Thus the Web is not to be confused with a data base, no matter how gigantic its scope. And even if it can be used for all the classical purposes, which it then augments thanks to its exponential power of calculation, it can never - and this is worth repeating, given how deeply ingrained our mental habits are - it can never be reduced to being a mere extension of the traditional structures. In short, it is always in the process of being reinvented.
Yet someone out there has to keep track of the latest developments. The review Flash Informatique, created to fulfill that purpose, offered Jacqueline Dousson occasion to address the question "Mosaic, vers une nouvelle culture?" (Mosaic, towards a new culture?) in its February 1994 issue: "Imagine that you are in front of your screen, that you click and read the latest news bulletin issued by the Pittsburg Supercomputing Center, that you click again and consult various works put out by the publisher O'Reilly, and that, with still another click, you land at MIT? Today, this is a reality, you can access all that and much more still." Dousson went on to point out the decisive role belonging to Mosaic, a project developed by the NCSA (National Center for Supercomputing Applications) in Champaign-Urbana, as one of the first browsers to grant the masses access to the Web. And, finally, she asked "And what about the EPFL (Ecole Polytechnique Fédérale de Lausanne) in all this? Although the EPFL has already finalized its presentation 'for the initiated' (http://www.epfl.ch/ [...] the goal to be reached is that from no matter where in the world, by being linked to the Internet, one will be able to know what the EPFL is, what is being done there, whom to contact."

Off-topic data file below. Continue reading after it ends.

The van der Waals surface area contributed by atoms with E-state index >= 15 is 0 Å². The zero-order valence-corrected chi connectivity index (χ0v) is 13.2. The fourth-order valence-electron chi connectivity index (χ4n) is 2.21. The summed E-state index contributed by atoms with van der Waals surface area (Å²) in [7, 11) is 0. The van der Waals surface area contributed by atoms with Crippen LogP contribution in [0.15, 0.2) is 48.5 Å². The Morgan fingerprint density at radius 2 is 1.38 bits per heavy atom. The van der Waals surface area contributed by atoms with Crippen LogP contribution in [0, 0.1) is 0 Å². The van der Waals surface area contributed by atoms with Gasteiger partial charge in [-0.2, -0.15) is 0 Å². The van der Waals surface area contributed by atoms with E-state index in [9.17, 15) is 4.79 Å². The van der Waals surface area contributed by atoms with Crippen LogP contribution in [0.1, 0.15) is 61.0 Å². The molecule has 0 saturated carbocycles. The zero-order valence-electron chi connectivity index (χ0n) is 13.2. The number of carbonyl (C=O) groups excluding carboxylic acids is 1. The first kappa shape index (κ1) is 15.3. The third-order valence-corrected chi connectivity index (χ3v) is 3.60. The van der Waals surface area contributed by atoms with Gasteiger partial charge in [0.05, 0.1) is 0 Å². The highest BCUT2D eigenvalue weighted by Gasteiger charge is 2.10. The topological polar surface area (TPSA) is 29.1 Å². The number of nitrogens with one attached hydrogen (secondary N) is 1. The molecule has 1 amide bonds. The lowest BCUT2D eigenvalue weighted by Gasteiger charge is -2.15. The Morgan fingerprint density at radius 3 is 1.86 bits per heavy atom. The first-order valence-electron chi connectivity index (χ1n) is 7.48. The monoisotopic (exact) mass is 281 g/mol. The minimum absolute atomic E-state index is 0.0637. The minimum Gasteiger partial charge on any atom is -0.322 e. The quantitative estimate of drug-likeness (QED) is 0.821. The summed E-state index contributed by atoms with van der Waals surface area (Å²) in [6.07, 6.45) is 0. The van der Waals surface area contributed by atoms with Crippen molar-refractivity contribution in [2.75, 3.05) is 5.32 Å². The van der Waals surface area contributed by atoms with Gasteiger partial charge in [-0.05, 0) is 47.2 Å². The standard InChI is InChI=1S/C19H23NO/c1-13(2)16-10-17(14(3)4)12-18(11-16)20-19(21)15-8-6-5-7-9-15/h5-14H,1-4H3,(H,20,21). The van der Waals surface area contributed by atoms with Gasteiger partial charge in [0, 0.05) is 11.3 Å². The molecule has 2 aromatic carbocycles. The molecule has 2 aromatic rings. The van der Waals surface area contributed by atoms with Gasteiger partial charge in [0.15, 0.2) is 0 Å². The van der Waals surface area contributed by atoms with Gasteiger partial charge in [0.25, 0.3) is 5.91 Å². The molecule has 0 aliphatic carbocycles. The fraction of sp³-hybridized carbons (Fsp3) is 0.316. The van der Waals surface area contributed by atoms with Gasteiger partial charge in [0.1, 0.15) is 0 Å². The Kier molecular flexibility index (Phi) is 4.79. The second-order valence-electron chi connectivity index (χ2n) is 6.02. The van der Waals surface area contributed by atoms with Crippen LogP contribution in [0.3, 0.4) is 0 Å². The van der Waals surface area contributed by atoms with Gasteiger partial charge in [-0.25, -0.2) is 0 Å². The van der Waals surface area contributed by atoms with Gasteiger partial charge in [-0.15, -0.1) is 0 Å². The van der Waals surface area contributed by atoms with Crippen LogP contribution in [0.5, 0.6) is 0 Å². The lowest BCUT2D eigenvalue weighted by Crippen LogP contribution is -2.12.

Certainly, at the time of the article - that is, a mere ten years ago (as the stipulation "for the initiated" attests) - no one, not even the article's author, could guess that the "new culture" to which a question mark was attached would not only develop but actually change the course of the entire planet with its explosion of ever more numerous and efficient networks. No one except a Bill Gates! Noting in its issue of November 3, 1994, that "the emergence of Mosaic and the World Wide Web is the most exciting development in a decade,"the International Herald Tribune goes on to comment with remarkable clairvoyance: "Microsoft has already begun to purchase reproduction rights to the masterpieces of the museums all over the world to produce specific CD-ROMs on art (among others those of the National Gallery of London). The openness of INTERNET through WWW is one way; the commercial way of Microsoft is another. At this point, it is not to me to judge; both are surely shaping our future, but questions are raised and initiatives should be taken."
I deliberately draw the reader's attention to this last highly significant remark. The future of the Internet was to be decided on the basis of a trend characterized by heretofore unprecedented complexity. It would be an oversimplification to reduce that trend to mere commercial ends.
By painful coincidence, it was during this same period - late in 1993 - that the life of our son Jacques-Edouard Berger, born in 1945, was abruptly interrupted by a heart attack. During his all-too-short lifetime, devoted entirely to art, his thirst for knowledge had driven him almost all around the world. During his travels he collected numerous artworks with which he built up a private collection, while at the same time he served as travel guide to private groups, introducing them to the ancient civilizations to which he was particularly attracted - Egypt, China, India, Japan, Burma, Laos, and Thailand - together with a good number of locations in Europe and the United States.